Fly Fishing Rod Top Reviews
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Whether You're just starting out in fly fishing or been doing it for years and are looking for a new rod to purchase, look no further! With so many fly rods out there, how do you know what company, flex, size, weight and price to choose from? Read below for more information,
Sage Fly Rods
Winston Fly Rods
Orvis Fly Rods
Native Trout & Co. 4'6 ultra lite
Redington Nano TiQ 6wt
Redington TCW 9054
SOUTH BEND ,BLACK BEAUTY 2 BBC-135-X
St Croix legend elite spincast
St. Croix Legend Elite
St. Croix Imperial 9' 5-6 weight 2-pc rod
St. Croix St. Croix Avid AS60MF Spinning Rod
St. Croix Premier Series 5' Ultra Light
St. Croix Avid Casting 6' MH Fast
St. Croix Avid Series AFT909
If you're learning how to go fly fishing for the first time, there are several things you need to learn. One of the first things you need to learn about is choosing the right fishing gear and equipment. Not all fly fishing rods and reels are the same. The first thing you will need to learn is what type of specific fly rod you need.
Fly fishing rods are numbered, and the numbers represent how the rod is (strength-wise) built. A smaller number is designed for smaller fish, while a larger number is designed for bigger fish. So first thing you want to know is what type of fish you plan to be angling for. Are you angling for bass? For trout? Grayling? Salt water fish? Whatever your choice is, that should influence what type of a rod your want.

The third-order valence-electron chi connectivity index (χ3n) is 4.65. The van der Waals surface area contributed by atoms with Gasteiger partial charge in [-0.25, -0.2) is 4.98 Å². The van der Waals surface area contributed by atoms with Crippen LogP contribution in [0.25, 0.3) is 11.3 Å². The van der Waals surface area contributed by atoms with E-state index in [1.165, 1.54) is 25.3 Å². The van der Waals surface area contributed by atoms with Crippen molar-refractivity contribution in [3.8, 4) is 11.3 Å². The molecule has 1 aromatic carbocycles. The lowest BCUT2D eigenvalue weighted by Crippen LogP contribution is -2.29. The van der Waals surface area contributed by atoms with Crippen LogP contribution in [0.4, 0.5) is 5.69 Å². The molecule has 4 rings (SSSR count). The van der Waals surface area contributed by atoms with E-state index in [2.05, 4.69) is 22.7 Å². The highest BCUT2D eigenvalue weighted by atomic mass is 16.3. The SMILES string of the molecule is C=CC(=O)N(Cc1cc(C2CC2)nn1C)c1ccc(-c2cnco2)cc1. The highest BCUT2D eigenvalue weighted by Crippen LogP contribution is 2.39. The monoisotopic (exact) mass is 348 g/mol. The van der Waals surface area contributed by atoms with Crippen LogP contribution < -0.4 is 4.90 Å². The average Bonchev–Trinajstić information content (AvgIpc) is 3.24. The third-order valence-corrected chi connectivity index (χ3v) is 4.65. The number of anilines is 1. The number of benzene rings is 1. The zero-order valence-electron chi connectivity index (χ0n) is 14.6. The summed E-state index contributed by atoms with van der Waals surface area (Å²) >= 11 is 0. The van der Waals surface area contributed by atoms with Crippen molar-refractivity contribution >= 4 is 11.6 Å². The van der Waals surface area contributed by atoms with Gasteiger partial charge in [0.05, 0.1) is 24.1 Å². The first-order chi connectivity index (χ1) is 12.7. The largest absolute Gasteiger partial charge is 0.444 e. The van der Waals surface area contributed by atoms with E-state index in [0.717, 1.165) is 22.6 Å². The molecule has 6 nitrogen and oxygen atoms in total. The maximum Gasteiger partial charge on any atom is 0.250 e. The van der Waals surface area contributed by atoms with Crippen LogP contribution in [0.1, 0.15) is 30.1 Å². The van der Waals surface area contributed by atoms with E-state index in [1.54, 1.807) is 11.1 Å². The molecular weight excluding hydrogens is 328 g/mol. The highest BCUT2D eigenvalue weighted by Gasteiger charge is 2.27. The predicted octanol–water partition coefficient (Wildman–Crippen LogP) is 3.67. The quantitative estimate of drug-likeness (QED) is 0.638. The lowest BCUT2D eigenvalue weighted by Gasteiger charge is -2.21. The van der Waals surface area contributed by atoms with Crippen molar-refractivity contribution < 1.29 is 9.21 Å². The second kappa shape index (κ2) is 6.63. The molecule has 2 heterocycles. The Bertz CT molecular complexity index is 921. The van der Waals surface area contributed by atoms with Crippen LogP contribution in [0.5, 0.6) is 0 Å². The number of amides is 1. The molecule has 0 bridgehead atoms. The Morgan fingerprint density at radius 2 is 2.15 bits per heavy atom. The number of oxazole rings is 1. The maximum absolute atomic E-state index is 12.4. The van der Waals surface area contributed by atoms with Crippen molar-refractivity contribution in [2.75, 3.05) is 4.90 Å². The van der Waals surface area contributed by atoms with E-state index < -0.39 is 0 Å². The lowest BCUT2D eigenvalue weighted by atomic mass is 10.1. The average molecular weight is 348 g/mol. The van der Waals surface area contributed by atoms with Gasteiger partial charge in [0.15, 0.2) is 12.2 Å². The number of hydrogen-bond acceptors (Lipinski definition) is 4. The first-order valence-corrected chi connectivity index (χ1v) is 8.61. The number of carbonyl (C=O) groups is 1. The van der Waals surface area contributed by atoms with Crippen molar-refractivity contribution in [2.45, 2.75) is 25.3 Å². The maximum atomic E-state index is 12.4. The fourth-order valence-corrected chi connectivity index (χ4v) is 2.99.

So if you're looking for your first fly fishing rod, a 4 0r 5wt will be able to handle something like rainbow trout, brook trout, and other similar species of fish. If you're looking for a really stiffly built rod like a 12wt, you're probably angling for a bigger game fish: Northern Pike, Muskie, or Tarpon.
Most fly fishing is done for smaller species of fish, or mid level. Blue gill, crappie, grayling, trout, and bass are common species of fish that fly fishing anglers love to pursue. So watch the number, because that will determine if you have the right gear or not.
The one other number to look at the length of the rod. There are various choices and preferences, but for beginners slightly larger rods can help, as long as you're not in a really tight space. The length can make it easier to cast the fly line longer distances, and you can have better control without getting tired. The reverse is also true, though. If you are going to fish in a small creek with overhanging branches, then you will want a fly fishing rod that is smaller, as to avoid snags and snares.
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